I never quite know how to answer the question, “Where are you from?” I was born in Brazil, came to the United States as an immigrant when I was six, and was raised mostly in the states of Arizona and Oklahoma. After finishing high school, I went to college in Virginia, where I spent the next five years studying theology. There I met my wife, finished college and got married. My children were born in Virginia, but between getting married and having children, I spent eight years in Brazil working as a missionary. And for the past five years, we've lived in Montana, Kansas and now Oregon. While living in Brazil, I desperately missed the United States. Now, having been back for eight years, I desperately miss Brazil. I feel homesick all of the time as I think about the places we’ve lived in, and yet I don’t know where home actually is.
Some people have the privilege of growing up and staying in the same place, often even the same home or property, all of their lives. These would have a difficult time relating to my experience. Then there are refugees who have had to leave their home for reasons outside of their control and live in a foreign land, learn a new language, culture, adapt to entirely new circumstances. How difficult that must be! I can’t fully relate to them because I’ve had a choice (at least in my adult years) every time I’ve moved to a new location.
The Bible speaks about a group of people that was displaced. Many Jews in the beginning of the sixth century B.C. were forced to live as exiles in Babylon. Among them were Daniel and his three friends. They lost everything they knew and loved and were forced into an unfamiliar world. This loss was devastating to these young men. They had to discover new ways to be faithful to God. The prophet Jeremiah wrote to these exiles, encouraging them to settle into their new home, seek the prosperity of the nation in which they reside, but above all, remain faithful to God (Jer 29).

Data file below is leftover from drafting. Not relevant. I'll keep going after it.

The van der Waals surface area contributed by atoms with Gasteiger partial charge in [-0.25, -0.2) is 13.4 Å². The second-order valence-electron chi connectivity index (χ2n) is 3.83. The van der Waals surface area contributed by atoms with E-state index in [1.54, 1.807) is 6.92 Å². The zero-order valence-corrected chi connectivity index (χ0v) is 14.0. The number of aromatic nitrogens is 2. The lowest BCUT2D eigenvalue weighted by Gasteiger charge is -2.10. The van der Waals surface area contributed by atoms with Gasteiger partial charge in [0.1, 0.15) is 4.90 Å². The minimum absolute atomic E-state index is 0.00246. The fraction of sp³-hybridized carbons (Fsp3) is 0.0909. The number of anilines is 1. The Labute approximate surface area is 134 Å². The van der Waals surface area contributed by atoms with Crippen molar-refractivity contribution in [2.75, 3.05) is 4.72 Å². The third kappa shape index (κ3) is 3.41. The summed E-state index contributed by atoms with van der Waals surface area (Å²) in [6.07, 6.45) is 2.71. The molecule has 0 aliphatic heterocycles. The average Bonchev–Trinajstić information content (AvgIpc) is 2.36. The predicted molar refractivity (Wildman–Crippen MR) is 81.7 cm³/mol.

As we read the book of Daniel, we find that Daniel and his friends strike a beautiful balance between resistance (subversion) and cooperation (loyalty). Daniel and his friends are willing to honor and respect the king of Babylon and live as exemplary citizens, but not compromise their allegiance to God (Dan 3, 6).
Peter addressed Christians facing social scorn, shaming, slander and stigma for believing in Jesus as “elect exiles of the Dispersion” (1 Pet 1:1). He saw similarities between the experience of Christians living in the Greco-Roman empire and Daniel’s exile in Babylon. In fact, he uses Babylon as a metaphor for Rome (1 Pet 5:13). The recipients of his letter living in Asia Minor had not been physically displaced, but were nonetheless experiencing a hostility like that of Jewish exiles in Babylon and Medo-Persia. To them it appeared that the power and glory of the Roman Empire was permanent. They had no rights and their destiny seemed entirely out of their control. This is why the New Testament has so many references to Christians as “sojourners,” “pilgrims,” “foreigners”, etc. (1 Pet 2:11; Heb 11:13; Eph 2:19), because their citizenship ultimately belongs in heaven (Phi 3:20).
Peter called Christians, “as sojourners and exiles” to distance themselves from the value system of their surrounding culture (1 Pet 2:11) while at the same time being faithful to emperor of Rome (2:13, 17). We learn from Jeremiah and Peter’s letters that faithfulness to God as exiles does not mean withdrawing from society, nor does it mean violent resistance towards a hostile, pagan government. It also does not mean full assimilation into culture and compromise of principle. So what does faithfulness to God look like today?
I’m a citizen of Brazil and the United States. I love both countries, and am committed to living as a law-abiding citizen. But my primary identity is not as a Brazilian or American, it is as a follower of Jesus. My unconditional allegiance is to God and his kingdom alone. Only the wisdom that comes from his spirit will enable us to navigate this tension between subversion and loyalty to our earthly governments.